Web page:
Basically, what Cisco ends up doing is replacing legacy with ACI. If that company is employing a dual vendor strategy, this means that they don’t need an alternative to legacy networking anymore. If they are to keep pricing pressure high, they need to successfully deploy an alternative to ACI.
Obviously a move like this favors the cadre of SDN companies built around applications. Reinventing a cheaper, faster version of legacy networking is less relevant than creating solutions that handle applications and policy.
The implications here are interesting. First, where dual vendor strategy was a meaningful contributor to success, the dynamics clearly change. To impact pricing in a dual vendor environment, the architectures have to be at least somewhat conceptually equivalent. Legacy architectures don’t provide leverage against ACI. This gives Cisco some headroom while removing some of the pricing leverage that their challengers have been taking advantage of.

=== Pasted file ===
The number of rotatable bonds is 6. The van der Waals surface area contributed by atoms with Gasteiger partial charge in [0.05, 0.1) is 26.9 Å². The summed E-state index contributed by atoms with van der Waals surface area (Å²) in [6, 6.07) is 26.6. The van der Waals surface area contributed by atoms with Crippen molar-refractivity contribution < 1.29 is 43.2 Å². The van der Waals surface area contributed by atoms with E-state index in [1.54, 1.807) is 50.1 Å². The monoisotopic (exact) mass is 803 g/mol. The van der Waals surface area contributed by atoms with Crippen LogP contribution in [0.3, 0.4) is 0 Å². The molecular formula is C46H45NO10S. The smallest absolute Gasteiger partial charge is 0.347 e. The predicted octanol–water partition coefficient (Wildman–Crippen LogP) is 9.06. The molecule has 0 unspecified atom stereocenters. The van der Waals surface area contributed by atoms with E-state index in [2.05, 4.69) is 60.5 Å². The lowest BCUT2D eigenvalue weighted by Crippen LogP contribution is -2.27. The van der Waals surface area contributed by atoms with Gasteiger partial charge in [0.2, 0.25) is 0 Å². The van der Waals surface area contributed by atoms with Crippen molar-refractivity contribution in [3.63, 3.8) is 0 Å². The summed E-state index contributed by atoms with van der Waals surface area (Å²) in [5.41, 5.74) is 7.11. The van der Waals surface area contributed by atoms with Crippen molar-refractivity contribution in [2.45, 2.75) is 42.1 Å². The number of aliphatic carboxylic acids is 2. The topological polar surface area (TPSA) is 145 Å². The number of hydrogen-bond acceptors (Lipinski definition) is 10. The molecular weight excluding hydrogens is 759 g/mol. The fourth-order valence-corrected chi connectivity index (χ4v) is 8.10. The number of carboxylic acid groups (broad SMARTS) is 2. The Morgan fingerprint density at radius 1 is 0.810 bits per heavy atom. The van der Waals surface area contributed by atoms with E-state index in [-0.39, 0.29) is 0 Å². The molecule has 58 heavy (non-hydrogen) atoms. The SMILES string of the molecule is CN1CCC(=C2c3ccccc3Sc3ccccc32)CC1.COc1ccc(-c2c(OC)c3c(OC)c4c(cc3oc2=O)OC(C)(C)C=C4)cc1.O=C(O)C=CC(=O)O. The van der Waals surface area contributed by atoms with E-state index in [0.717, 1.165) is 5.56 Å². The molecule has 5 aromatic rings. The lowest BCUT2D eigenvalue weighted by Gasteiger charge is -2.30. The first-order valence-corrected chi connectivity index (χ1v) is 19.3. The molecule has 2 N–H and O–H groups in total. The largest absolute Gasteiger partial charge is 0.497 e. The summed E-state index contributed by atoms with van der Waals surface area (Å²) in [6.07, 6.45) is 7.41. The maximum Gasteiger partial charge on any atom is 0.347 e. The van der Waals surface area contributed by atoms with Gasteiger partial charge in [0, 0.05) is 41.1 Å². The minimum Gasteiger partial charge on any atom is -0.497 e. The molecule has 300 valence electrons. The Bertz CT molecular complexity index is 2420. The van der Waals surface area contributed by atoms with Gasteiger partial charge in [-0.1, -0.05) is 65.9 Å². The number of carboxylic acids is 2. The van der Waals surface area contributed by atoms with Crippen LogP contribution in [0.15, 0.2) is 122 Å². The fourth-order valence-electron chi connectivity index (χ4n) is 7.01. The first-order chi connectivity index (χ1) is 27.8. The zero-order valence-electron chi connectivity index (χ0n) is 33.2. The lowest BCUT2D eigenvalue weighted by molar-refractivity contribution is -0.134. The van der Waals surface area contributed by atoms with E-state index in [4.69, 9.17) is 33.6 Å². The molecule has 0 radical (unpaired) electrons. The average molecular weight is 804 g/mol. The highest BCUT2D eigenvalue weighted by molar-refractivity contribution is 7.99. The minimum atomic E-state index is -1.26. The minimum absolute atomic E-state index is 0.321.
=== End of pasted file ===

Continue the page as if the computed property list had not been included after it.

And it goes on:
Second, this means that companies embarking on a dual vendor strategy need to have two vendors for both their legacy and their application-centric replacement. Minimally, this means buyers looking at Cisco’s ACI need to plan up front how a shift in architectures impacts their dual vendor strategy. It could change design, evaluation, and purchase.
From a market perspective, the impacts could be profound. Arista appears poised to be the second supplier of Cisco Classic architectures. Most markets have a dominant incumbent and a strong challenger. It could be that as Arista steps into that role, Cisco ends up changing the architecture. If their ACI initiative is successful, this could cleave the market into two: legacy and application-oriented, which would open the market to a second (though not necessarily different) challenger.
Oddly enough, this could mean that companies hoping to take on the 800-poiund gorilla will be rooting for their success.
[Today’s fun fact: A duck's quack doesn't echo, and no one knows why. A duck’s quack doesn’t echo, and no one knows why.]
The post Cisco Classic, Cisco ACI, Arista, and Dual Vendor Strategies appeared first on Plexxi.